Not only is pre-production one of the most critical times in the development  process, but it also is the best times to focus on the nugget of awesome in your project and learning how to exploit it in any way possible. Thinking in terms of time and resources as money it is a lot less costly to paper prototype your menu system and finding a fundamental flaw in it by using flash cards before spending 3 weeks (which it will in a large enough code base) getting it up in your engine and having to rewrite major parts which would have been discovered by playtesting the little pieces of paper. On a similar note; I’ve talked about the advantages of One Page Design Docs before, as long GDDs are a reality of the game industry as it exists now. I know when I’m placing my thoughts down it is much easier to come up with new things by just jotting things down rather than having to type it out which in turn makes the GDD much easier to get things placed in.

5. Side Projects and Hobbies Are Important

I can’t agree with this any more. DigiPen at the moment only has 2 classes involving 3d Level Design and while beneficial and helped me to settle into the Unreal Engine (I previously only used Hammer) I feel it only scratched the surface of what I wanted to do with level design. In my spare time, I work on levels for Unreal Demolition and while at GDC most companies I talked to seemed to become very interested in me when I talked about the mod experience that I’ve had. Doing things outside of school shows that you have a passion for it, and if you’re passionate about something you’re going to produce the best things that you can, which is all you can hope to accomplish.

6. The Secret: do good work and put it where people can see it.

Not much else to say about this part. I’ve tried to make everything that I do as transparent as I possibly can talking about why I make the decisions that I do and I show both what I’ve succeeded in as well as what I feel I could have worked on so I can grow and mature as a designer.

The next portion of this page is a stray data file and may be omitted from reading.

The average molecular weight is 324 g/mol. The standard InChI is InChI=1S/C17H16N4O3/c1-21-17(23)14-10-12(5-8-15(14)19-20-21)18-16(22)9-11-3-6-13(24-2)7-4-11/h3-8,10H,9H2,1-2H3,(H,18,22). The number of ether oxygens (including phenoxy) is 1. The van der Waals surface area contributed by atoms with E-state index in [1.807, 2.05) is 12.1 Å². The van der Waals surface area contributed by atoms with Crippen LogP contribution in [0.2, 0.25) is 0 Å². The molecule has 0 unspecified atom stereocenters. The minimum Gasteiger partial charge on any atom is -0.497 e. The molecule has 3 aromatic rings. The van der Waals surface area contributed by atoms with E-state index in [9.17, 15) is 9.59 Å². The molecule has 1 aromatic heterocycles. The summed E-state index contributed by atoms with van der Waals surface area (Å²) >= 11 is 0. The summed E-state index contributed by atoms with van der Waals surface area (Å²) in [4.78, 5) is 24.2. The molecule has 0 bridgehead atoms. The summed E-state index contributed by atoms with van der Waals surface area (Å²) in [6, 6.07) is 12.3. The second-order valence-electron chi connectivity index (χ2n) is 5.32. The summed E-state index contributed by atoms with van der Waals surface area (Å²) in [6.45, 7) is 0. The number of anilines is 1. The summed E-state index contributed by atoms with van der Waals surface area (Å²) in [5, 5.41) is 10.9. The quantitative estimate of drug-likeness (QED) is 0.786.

7. Geography is no longer our master

We live in such an exciting time right now. With the rapid expansion of the modding community and sites such as ModDB and World of Level Design it has never been easier to get our work known and/or create bonds with people that are doing the exact same thing that we love doing. Also with the ability of people to go to conventions such as GDC and E3 the Game Industry as a whole has become even closer and more connected than it ever has before, and that is an awesome thing.

8. Be Nice (The World is a Small Town)

First of all, most of the people that I have met in the game industry are fantastic people and are wonderful to get to know. However, with the industry itself being as small as it is it is more important that ever to never burn any bridges. Everyone seems to know everybody or at least has a connection to someone. If you happen to treat or talk of someone poorly, people just seem to find out. Focus on the positives and give people props when they deserve them, because people are awesome. True story.

9. Be Boring (It’s the only way to get anything done)

Not exactly the thing to be talking about at 5:00 in the morning as you’re writing the paper. This is one thing…. I have not worked on, but I have a feeling that once I graduate DigiPen (or the summer at least) it will be much easier to take this advice more seriously; but I have a feeling that if I have another stoke of genius or a deadline that needs to be filled I’ll be up as long as it takes to get the project completed.


10. Creativity is subtraction

Players don’t need to be told every little thing when they are exploring an area and it is often better if they aren’t. The world of Rapture is wonderful in terms of the story that it tells of the Fallen City and gives us glimpses at what it was like in its “glory days” but it’s the voids that we have to fill in that gives it the depth that makes it one of the best characters that we have seen in a game (though I know some may argue about Bioshock 2). This isn’t to be said that the designer shouldn’t think of it; it is actually quite the opposite. To provide narrative without blatantly telling it to the player is one of the things that I strive to work on because it is a designer’s job to teach players and the best tutorial is the one the player doesn’t realize they are going through.

In other news, Lunaris has it’s own site now and I’ll be working on it over the course of this week adding new video and levels to be playtested while making revisions to the site.

I’ve also been working behind the scenes on Unreal Demoltion trying to get multiplayer servers to work correctly. All in all things are going fantastically, and I’m really excited to see how things are going to be coming along. Till next time!